How Plants Measure Their CO2 Uptake

stomata

Plants face a dilemma in dry conditions: they have to seal themselves off to prevent losing too much water but this also limits their uptake of carbon dioxide. A sensory network assures that the plant strikes the right balance.

When water is scarce, plants can close their pores to prevent losing too much water. This allows them to survive even longer periods of drought, but with the majority of pores closed, carbon dioxide uptake is also limited, which impairs photosynthetic performance and thus plant growth and yield.

Plant accomplish a balancing act – navigating between drying out and starving in dry conditions – through an elaborate network of sensors. An international team of plant scientists led by Rainer Hedrich, a biophysicist from Julius-Maximilians-Universität (JMU) Würzburg in Bavaria, Germany, has now pinpointed these sensors. The results have been published in the journal Nature Plants.

Microvalves control photosynthesis and water supply

When light is abundant, plants open the pores in their leaves to take in carbon dioxide (CO2) which they subsequently convert to carbohydrates in a process called photosynthesis. At the same time, a hundred times more water escapes through the microvalves than carbon dioxide flows in.

This is not a problem when there is enough water available, but when soils are parched in the middle of summer, the plant needs to switch to eco-mode to save water. Then plants will only open their pores to perform photosynthesis for as long as necessary to barely survive. Opening and closing the pores is accomplished through specialised guard cells that surround each pore in pairs. The units comprised of pores and guard cells are called stomata.

Guard cells have sensors for CO2 and ABA

The guard cells must be able to measure the photosynthesis and the water supply to respond appropriately to changing environmental conditions. For this purpose, they have a receptor to measure the CO2 concentration inside the leaf. When the CO2 value rises sharply, this is a sign that the photosynthesis is not running ideally. Then the pores are closed to prevent unnecessary evaporation. Once the CO2 concentration has fallen again, the pores reopen.

The water supply is measured through a hormone. When water is scarce, plants produce abscisic acid (ABA), a key stress hormone, and set their CO2 control cycle to water saving mode. This is accomplished through guard cells which are fitted with ABA receptors. When the hormone concentration in the leaf increases, the pores close.

Analysing the CO2-ABA network

The JMU research team wanted to shed light on the components of the guard cell control cycles. For this purpose, they exposed Arabidopsis species to elevated levels of CO2 or ABA. They did so over several hours to trigger reactions at the level of the genes. Afterwards, the stomata were isolated from the leaves to analyse the respective gene expression profiles of the guard cells using bioinformatics techniques. For this task, the team took Tobias Müller and Marcus Dietrich on board, two bioinformatics experts at the University of Würzburg.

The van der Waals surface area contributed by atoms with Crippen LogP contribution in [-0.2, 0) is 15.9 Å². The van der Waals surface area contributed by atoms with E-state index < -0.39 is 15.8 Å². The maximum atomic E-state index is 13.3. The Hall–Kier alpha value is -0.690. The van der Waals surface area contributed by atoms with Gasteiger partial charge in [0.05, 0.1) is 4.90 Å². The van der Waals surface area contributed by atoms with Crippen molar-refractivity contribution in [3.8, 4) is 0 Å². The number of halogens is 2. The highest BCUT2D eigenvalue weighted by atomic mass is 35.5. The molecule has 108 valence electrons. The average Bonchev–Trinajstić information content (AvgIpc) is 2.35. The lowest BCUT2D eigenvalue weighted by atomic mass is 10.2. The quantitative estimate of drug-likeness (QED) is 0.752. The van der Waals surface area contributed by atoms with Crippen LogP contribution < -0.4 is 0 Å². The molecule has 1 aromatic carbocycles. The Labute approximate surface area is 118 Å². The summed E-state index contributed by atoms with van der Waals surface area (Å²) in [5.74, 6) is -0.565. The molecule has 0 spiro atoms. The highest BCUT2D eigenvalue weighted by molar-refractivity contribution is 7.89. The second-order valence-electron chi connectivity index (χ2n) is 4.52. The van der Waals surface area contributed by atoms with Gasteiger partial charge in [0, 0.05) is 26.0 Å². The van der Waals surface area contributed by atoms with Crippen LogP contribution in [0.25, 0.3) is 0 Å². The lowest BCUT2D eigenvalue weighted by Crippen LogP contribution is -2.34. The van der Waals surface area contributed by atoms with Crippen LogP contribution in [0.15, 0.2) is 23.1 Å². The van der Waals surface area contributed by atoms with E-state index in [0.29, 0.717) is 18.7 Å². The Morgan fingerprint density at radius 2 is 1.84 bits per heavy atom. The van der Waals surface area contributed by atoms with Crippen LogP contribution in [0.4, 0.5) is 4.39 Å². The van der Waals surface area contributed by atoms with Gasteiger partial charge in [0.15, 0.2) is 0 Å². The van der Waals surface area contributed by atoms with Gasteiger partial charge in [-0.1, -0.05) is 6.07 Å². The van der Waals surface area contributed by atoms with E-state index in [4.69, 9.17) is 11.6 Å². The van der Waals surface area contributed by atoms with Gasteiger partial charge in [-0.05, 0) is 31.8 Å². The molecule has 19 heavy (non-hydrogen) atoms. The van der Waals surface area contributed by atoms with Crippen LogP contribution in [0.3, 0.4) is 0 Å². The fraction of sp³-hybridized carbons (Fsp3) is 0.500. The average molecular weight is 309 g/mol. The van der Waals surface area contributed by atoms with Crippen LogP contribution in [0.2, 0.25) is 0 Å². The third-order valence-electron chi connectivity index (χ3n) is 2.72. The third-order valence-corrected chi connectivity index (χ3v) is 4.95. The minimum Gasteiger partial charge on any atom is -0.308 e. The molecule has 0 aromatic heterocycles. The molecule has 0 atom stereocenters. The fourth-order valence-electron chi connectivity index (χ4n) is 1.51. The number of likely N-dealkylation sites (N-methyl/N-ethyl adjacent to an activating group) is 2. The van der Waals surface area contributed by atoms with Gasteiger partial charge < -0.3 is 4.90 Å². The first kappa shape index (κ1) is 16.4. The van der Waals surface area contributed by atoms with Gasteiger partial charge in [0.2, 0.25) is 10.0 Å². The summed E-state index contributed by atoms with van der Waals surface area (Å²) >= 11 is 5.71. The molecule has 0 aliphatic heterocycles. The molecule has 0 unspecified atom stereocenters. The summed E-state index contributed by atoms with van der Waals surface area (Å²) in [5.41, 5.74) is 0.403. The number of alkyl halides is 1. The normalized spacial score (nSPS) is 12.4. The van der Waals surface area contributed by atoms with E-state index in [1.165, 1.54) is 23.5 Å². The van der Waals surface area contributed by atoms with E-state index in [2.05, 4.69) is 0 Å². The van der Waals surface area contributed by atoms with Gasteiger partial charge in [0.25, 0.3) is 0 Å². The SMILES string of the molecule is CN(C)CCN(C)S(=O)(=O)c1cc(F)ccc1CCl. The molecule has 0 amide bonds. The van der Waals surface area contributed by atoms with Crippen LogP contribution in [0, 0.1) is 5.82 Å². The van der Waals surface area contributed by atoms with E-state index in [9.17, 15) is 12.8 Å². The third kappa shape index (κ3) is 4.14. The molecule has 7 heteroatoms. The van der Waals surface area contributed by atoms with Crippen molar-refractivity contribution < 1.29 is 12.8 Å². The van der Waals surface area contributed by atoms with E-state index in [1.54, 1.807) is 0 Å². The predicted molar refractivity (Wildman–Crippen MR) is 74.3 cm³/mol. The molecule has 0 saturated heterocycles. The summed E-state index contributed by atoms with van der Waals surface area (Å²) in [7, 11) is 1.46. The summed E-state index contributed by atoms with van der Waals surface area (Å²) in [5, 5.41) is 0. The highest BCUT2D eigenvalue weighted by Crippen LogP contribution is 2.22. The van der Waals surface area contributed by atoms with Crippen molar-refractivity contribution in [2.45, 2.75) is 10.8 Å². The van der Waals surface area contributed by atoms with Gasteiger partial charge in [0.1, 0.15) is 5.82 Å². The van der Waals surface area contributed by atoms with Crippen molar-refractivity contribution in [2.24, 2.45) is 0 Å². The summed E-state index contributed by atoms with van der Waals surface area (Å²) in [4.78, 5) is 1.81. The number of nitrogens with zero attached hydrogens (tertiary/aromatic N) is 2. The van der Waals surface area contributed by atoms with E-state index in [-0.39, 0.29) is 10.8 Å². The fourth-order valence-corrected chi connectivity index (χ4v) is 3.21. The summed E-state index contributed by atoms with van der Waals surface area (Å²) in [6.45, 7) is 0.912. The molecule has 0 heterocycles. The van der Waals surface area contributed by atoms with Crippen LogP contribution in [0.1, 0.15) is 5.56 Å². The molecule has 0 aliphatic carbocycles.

The two experts found out that the gene expression patterns differed significantly at high CO2 or ABA concentrations. Moreover, they noticed that excessive CO2 also caused the expression of some ABA genes to change. These findings led the researchers to take a closer look at the ABA signalling pathway. They were particularly interested in the ABA receptors of the PYR/PYL family (pyrabactin receptor and pyrabactin-like). Arabidopsis has 14 of these receptors, six of them in the guard cells.

ABA receptors under the microscope

“Why does a guard cell need as many as six receptors for a single hormone? To answer this question, we teamed up with Professor Pedro Luis Rodriguez from the University of Madrid, who is an expert in ABA receptors,” says Hedrich. Rodriguez’s team generated Arabidopsis mutants in which they could study the ABA receptors individually.

“This enabled us to assign each of the six ABA receptors a task in the network and identify the individual receptors which are responsible for the ABA- and CO2-induced closing of the stomata,” Peter Ache, a colleague of Hedrich‘s, explains.

Guard cells use ABA as currency in calculations

“We conclude from the findings that the guard cells offset the current photosynthetic carbon fixation performance with the status of the water balance using ABA as the currency,” Hedrich explains. “When the water supply is good, our results indicate that the ABA receptors evaluate the basic hormonal balance as quasi ‘stress-free’ and keep the stomata open for CO2 supply. When water is scarce, the drought stress receptors recognise the elevated ABA level and make the guard cells close the stomata to prevent the plant from drying out.”

Next, the JMU researchers aim to study the special characteristics of the ABA and CO2 relevant receptors as well as their signalling pathways and components.

Read the paper: Nature Plants

Article source: UNIVERSITY OF WÜRZBURG

Image:  Rainer Hedrich & Peter Ache / Universität Würzburg

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